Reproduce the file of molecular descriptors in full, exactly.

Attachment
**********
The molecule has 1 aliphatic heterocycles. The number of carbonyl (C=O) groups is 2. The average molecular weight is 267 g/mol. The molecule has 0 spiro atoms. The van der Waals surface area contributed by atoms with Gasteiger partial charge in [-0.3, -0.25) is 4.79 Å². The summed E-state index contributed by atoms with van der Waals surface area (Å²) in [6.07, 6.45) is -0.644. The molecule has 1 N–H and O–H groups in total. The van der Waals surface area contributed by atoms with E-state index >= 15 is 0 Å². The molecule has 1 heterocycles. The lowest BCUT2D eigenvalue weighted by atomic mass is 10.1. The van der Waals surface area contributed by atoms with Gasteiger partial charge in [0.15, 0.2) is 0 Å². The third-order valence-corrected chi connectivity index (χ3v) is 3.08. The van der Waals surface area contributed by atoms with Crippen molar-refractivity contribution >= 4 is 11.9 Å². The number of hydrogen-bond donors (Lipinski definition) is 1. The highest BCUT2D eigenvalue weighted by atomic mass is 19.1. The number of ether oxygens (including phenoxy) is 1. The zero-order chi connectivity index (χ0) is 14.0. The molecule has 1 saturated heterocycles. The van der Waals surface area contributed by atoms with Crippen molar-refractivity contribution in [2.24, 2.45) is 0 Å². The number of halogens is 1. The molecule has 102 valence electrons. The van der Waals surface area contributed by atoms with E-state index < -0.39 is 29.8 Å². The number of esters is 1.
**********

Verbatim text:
The molecule has 1 aliphatic heterocycles. The number of carbonyl (C=O) groups is 2. The average molecular weight is 267 g/mol. The molecule has 0 spiro atoms. The van der Waals surface area contributed by atoms with Gasteiger partial charge in [-0.3, -0.25) is 4.79 Å². The summed E-state index contributed by atoms with van der Waals surface area (Å²) in [6.07, 6.45) is -0.644. The molecule has 1 N–H and O–H groups in total. The van der Waals surface area contributed by atoms with E-state index >= 15 is 0 Å². The molecule has 1 heterocycles. The lowest BCUT2D eigenvalue weighted by atomic mass is 10.1. The van der Waals surface area contributed by atoms with Gasteiger partial charge in [0.15, 0.2) is 0 Å². The third-order valence-corrected chi connectivity index (χ3v) is 3.08. The van der Waals surface area contributed by atoms with Crippen molar-refractivity contribution >= 4 is 11.9 Å². The number of hydrogen-bond donors (Lipinski definition) is 1. The highest BCUT2D eigenvalue weighted by atomic mass is 19.1. The number of ether oxygens (including phenoxy) is 1. The zero-order chi connectivity index (χ0) is 14.0. The molecule has 1 saturated heterocycles. The van der Waals surface area contributed by atoms with Crippen molar-refractivity contribution in [2.24, 2.45) is 0 Å². The number of halogens is 1. The molecule has 102 valence electrons. The van der Waals surface area contributed by atoms with E-state index < -0.39 is 29.8 Å². The number of esters is 1.